And then begins the academic day. Rose isn’t alone in her classroom; to adjust to a stay-in-one-place model of learning, TCS has split its teachers into so-called cohorts. For the second grade, that’s a team of five: head teacher Rose; teacher assistant Andre Lima; Jennifer Spoor, a reading specialist; Alison Waldo, a Spanish teacher; and Joshua Paul, a gym teacher and student teacher. Those five are responsible for the second grade all day.
From 9 to 10:15 a.m., as Rose leads a literacy workshop from the front of her classroom, Lima walks around, checking in on students, and Spoor leads a remote version of Rose’s lesson, then a hybrid guided reading exercise from the library nook, the second grade’s assigned remote-learning spot.
When she is done, it’s back to the classroom, where Rose projects a picture book about Chinatown (the second grade is studying a different culture each week) onto the classroom’s smart-screen.
Before Covid, reading time would happen in a circle on the classroom rug. “I think that’s what I miss the most,” says Rose. But students can’t move from their desk bubbles during class. Their lessons change; they stay in place.
After read-aloud, poetry, activities on Seesaw, and more guided reading, the students have a snack, then take their excursion of the day: to the gym, to meet cohort member Joshua Paul. They skip and jump in distanced lines and play a lot of pass — a natural six-feet-apart game.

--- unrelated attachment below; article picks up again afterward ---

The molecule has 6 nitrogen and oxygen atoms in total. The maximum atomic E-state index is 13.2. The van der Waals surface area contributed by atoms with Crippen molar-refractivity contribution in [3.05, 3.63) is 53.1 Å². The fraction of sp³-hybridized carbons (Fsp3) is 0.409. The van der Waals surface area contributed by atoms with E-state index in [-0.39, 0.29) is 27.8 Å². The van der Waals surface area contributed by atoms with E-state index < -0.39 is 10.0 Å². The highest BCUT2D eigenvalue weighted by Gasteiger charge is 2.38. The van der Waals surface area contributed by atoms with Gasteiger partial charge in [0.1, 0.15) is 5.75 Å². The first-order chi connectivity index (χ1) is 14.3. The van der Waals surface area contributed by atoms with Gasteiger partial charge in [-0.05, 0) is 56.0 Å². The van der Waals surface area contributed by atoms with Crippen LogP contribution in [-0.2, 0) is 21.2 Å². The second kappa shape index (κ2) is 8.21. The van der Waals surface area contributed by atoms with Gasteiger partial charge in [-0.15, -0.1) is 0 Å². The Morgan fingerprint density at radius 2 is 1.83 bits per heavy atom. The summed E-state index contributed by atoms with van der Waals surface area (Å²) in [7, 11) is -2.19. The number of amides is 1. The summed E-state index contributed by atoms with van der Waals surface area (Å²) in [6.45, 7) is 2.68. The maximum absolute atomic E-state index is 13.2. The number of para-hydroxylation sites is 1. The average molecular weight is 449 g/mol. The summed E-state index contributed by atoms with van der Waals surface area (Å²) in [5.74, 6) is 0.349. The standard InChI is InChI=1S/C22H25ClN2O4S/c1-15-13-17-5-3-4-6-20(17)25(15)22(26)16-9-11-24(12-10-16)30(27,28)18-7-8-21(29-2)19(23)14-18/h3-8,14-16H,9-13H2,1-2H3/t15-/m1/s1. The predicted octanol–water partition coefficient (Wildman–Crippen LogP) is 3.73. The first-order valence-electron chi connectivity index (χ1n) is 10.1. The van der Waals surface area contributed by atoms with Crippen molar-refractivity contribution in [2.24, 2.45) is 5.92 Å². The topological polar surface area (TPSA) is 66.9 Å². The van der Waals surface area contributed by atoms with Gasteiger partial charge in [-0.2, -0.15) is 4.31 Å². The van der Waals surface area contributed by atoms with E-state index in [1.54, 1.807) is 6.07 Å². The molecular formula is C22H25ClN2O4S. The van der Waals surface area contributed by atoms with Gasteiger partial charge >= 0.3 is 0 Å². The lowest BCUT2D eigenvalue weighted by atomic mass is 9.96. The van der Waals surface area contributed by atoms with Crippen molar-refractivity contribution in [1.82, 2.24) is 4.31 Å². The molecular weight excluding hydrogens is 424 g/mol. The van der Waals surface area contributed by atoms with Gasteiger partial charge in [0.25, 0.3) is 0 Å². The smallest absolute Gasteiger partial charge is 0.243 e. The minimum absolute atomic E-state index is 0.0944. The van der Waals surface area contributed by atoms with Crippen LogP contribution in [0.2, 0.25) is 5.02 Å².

Then Rose leads an in-person, panda-description writing lesson. Coordinated by Spoor, the remote students follow along on their own time; they upload their sample sentences to Seesaw, where all the teachers can check their progress later that day.
As Lima supervises lunchtime, Rose and Spoor get their first mask breaks of the day, in first-grade teacher Nina Picariello’s classroom. They talk about one particular joy of teaching younger students this year: flexibility. “The kids are just great about it,” Spoor says, “because they just accept that this is what second grade is like.”
“Which” — she paused — “is a little sad, that this is their reality. But I guess it’s like that for all of us.”
After indoor recess and quiet time comes Rose’s math dash. Lima takes charge of the classroom; Rose practices addition with her remote students. Then she leaves them to do some independent Seesaw work, rushes back to her classroom, and starts the same lesson over again, in person.
“It’s the best way to do it,” she says. “Not everybody is where they might have been in a typical year, but that’s OK, because the learning is happening. Everyone is making all the gains they can at this point in time. It’s worked out so well.”
Between math and phonics, the last lesson of the day, the classroom takes its daily movement break: a follow-along dance set to Elton John’s “I’m Still Standing.” The students mainly do their own dances. The teaching cohort hits every choreographed move with perfect precision.
“It’s our favorite,” says Lima. “The second grade is the place to be.”